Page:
Extracellular localization of human connective tissue mast cell granule contents

Michael S. Kaminer, Robert M. Lavker*, Laurence J. Walsh, Diana Whitaker, Burton Zweiman, George F. Murphy

*Corresponding author for this work

Research output: Contribution to journalArticlepeer-review

29 Scopus citations


In early phases of cutaneous inflammation, connective tissue mast cell degranulation is associated with apparent secretion and externalization of immunoreactive chymotryptic serine proteinase. To determine whether this event is associated with structural evidence of granule externalization, we studied the sequential evolution of IgE-mediated hypersensitivity in vivo, as well as mast cell degranulation provoked by a variety of stimuli in cultured explants of human skin. By 1 min after intradermal antigen challenge with ragweed extract, mast cell degranulation was associated with apparent extrusion of intragranule constituents into the pericellular connective tissue. Similar features typified cultured skin explants exposed for 45 min to anti-IgE and other mast cell secretagogues (morphine sulfate, calcium ionophore A23187, compound 48 80, and substance P). Once externalized, granule constituents could be identified within the dermal matrix by their rounded contour and structural similarity to solubilized granule matrices remaining within actively secreting cells. These data indicate that externalization of connective tissue mast cell granule contents occurs early after secretagogue exposure, potentially accounting for infrequent documentation of this event in naturally occurring dermatoses. The ability to recognize externalized granule products at a morphologic level should facilitate the understanding of interactions between mast cell - derived mediators and target structures of the dermal microvasculature.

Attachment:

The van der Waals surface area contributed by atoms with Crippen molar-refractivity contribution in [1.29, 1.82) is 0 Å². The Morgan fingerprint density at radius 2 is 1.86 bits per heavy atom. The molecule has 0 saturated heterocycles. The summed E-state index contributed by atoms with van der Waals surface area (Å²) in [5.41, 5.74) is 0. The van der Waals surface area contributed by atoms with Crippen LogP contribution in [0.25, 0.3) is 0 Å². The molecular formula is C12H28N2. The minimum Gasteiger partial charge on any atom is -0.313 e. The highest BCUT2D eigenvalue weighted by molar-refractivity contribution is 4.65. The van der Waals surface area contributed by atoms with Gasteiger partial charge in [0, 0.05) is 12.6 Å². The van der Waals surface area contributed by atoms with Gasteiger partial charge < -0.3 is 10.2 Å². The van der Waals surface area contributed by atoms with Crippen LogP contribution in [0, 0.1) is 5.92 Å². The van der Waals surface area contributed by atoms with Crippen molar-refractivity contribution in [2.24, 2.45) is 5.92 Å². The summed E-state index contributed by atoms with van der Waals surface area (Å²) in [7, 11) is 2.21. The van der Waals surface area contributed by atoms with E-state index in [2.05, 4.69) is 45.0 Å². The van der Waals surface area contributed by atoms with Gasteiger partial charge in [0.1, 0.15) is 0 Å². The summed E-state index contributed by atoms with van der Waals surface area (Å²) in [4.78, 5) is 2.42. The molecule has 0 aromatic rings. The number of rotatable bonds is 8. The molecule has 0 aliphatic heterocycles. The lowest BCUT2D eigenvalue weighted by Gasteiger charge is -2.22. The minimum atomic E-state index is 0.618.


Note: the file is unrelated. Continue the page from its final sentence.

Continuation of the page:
Original languageEnglish (US)
Pages (from-to)857-863
Number of pages7
JournalJournal of Investigative Dermatology
Issue number6
StatePublished - Jun 1990

ASJC Scopus subject areas

  • Biochemistry
  • Molecular Biology
  • Dermatology
  • Cell Biology


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